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Why Study Kant’s Ethics 89

Kant never denied the importance of happiness. He criticized the Stoics

for thinking that the pleasure of self-approval arising from awareness of

living a virtuous life was happiness enough for human beings. Happiness is

the satisfaction of desire, he held, and he insisted that finite beings such as

we are need to have our desires satisfied. He held it to be an important duty

for each of us to help others achieve happiness as they understood it. But he

denied that morality is simply the set of virtues or directives that lead to

happiness, either our own or that of everyone affected. He held that moral-

ity has a different role in our lives. Morality’s function is to set the limits

within which it is permissible for us to seek our own happiness and to help

others pursue theirs.

Kant had several reasons for rejecting a morality of happiness. One of

them is this. We have little if any control over what desires we have. To say

that what we ought to do is determined by what people want is to subordi-

nate ourselves to our causally determined nature. It is, in other words, to

abandon our autonomy. But the moral law forbids us to do so. More gener-

ally, Kant thinks that we cannot accept any morality holding that the goods

relevant to deciding what to do are made good, and can be known to be

good, without any appeal to what is morally right or obligatory. Kant holds,

against this, that only pleasures and pains that are allowed by the moral law

are morally relevant. In order for a pleasure to count as relevant in deciding

what to do, it must be one that can be obtained by a morally permissible act.

So there must be a way of determining what acts are permissible or imper-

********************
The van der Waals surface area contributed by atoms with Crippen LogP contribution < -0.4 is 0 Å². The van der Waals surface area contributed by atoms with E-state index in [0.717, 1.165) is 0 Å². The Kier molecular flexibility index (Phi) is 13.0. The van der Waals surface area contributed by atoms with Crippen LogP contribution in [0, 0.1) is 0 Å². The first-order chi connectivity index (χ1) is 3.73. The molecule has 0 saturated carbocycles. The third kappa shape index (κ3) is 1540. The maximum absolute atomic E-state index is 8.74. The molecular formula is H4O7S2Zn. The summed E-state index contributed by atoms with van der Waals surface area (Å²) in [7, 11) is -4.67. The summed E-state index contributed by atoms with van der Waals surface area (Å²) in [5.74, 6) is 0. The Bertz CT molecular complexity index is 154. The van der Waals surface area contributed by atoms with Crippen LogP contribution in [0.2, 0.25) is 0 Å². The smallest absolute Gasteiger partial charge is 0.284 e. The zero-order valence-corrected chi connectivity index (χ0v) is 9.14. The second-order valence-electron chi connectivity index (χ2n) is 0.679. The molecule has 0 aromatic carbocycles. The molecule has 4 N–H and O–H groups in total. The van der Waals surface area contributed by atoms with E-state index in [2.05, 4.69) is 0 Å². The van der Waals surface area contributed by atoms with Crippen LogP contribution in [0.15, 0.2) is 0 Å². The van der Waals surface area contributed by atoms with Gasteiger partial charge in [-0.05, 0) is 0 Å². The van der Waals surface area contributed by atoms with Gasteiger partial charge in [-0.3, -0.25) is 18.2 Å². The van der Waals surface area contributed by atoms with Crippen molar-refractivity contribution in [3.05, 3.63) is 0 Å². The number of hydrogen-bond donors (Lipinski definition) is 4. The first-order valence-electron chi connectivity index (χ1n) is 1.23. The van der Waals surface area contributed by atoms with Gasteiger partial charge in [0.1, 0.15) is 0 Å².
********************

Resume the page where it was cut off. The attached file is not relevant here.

missible prior to knowing what goods in the situation are morally relevant.

And Kant thought, of course, that there is such a way. The categorical

imperative tells us whether or not we may act on any plan of action, and

from this we can learn what acts we may or may not do.

Kantianism is thus an alternative to utilitarianism. It is not the only one.

Various forms of intuitionism hold that we can grasp a number of self-

evident moral truths by which to guide our actions. One of these truths tells

us to be benevolent, or to help others attain happiness, but that is not the

only principle. We are also to tell the truth, keep promises, and be just.

Principles like these may come into conflict with the principle that tells us

to increase the happiness of others. And it is far from self-evident that in

cases of such conflict benevolence ought always to win out.

Intuitionism often seems to be the best account available of the com-

monsense morality that most of us share. We don’t come to philosophy with

some single universal principle that we use to get answers to all our moral

questions. And we do seem to think that it’s just obvious that we should

keep promises, tell the truth, help others in need, be just, and so on. Yet

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